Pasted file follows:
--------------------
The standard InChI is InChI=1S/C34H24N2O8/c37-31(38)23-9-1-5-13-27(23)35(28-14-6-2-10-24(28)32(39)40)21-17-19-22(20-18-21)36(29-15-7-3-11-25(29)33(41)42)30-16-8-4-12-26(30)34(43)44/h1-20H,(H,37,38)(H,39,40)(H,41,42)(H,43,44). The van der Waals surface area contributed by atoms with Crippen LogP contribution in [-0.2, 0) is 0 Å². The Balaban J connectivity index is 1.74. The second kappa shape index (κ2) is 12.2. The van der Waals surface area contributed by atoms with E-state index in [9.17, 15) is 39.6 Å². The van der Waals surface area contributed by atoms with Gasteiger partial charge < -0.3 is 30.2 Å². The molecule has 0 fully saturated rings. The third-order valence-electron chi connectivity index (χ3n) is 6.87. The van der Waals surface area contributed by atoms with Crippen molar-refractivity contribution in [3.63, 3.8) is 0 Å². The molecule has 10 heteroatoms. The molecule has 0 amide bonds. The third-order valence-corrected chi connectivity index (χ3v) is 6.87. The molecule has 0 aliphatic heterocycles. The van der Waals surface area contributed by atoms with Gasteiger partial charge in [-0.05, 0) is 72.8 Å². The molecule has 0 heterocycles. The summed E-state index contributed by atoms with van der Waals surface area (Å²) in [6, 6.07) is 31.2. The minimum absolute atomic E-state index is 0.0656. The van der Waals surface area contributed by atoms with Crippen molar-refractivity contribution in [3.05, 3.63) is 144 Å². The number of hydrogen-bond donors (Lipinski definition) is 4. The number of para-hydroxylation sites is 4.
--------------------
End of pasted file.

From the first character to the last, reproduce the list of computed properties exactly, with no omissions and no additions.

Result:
The standard InChI is InChI=1S/C34H24N2O8/c37-31(38)23-9-1-5-13-27(23)35(28-14-6-2-10-24(28)32(39)40)21-17-19-22(20-18-21)36(29-15-7-3-11-25(29)33(41)42)30-16-8-4-12-26(30)34(43)44/h1-20H,(H,37,38)(H,39,40)(H,41,42)(H,43,44). The van der Waals surface area contributed by atoms with Crippen LogP contribution in [-0.2, 0) is 0 Å². The Balaban J connectivity index is 1.74. The second kappa shape index (κ2) is 12.2. The van der Waals surface area contributed by atoms with E-state index in [9.17, 15) is 39.6 Å². The van der Waals surface area contributed by atoms with Gasteiger partial charge < -0.3 is 30.2 Å². The molecule has 0 fully saturated rings. The third-order valence-electron chi connectivity index (χ3n) is 6.87. The van der Waals surface area contributed by atoms with Crippen molar-refractivity contribution in [3.63, 3.8) is 0 Å². The molecule has 10 heteroatoms. The molecule has 0 amide bonds. The third-order valence-corrected chi connectivity index (χ3v) is 6.87. The molecule has 0 aliphatic heterocycles. The van der Waals surface area contributed by atoms with Gasteiger partial charge in [-0.05, 0) is 72.8 Å². The molecule has 0 heterocycles. The summed E-state index contributed by atoms with van der Waals surface area (Å²) in [6, 6.07) is 31.2. The minimum absolute atomic E-state index is 0.0656. The van der Waals surface area contributed by atoms with Crippen molar-refractivity contribution in [3.05, 3.63) is 144 Å². The number of hydrogen-bond donors (Lipinski definition) is 4. The number of para-hydroxylation sites is 4.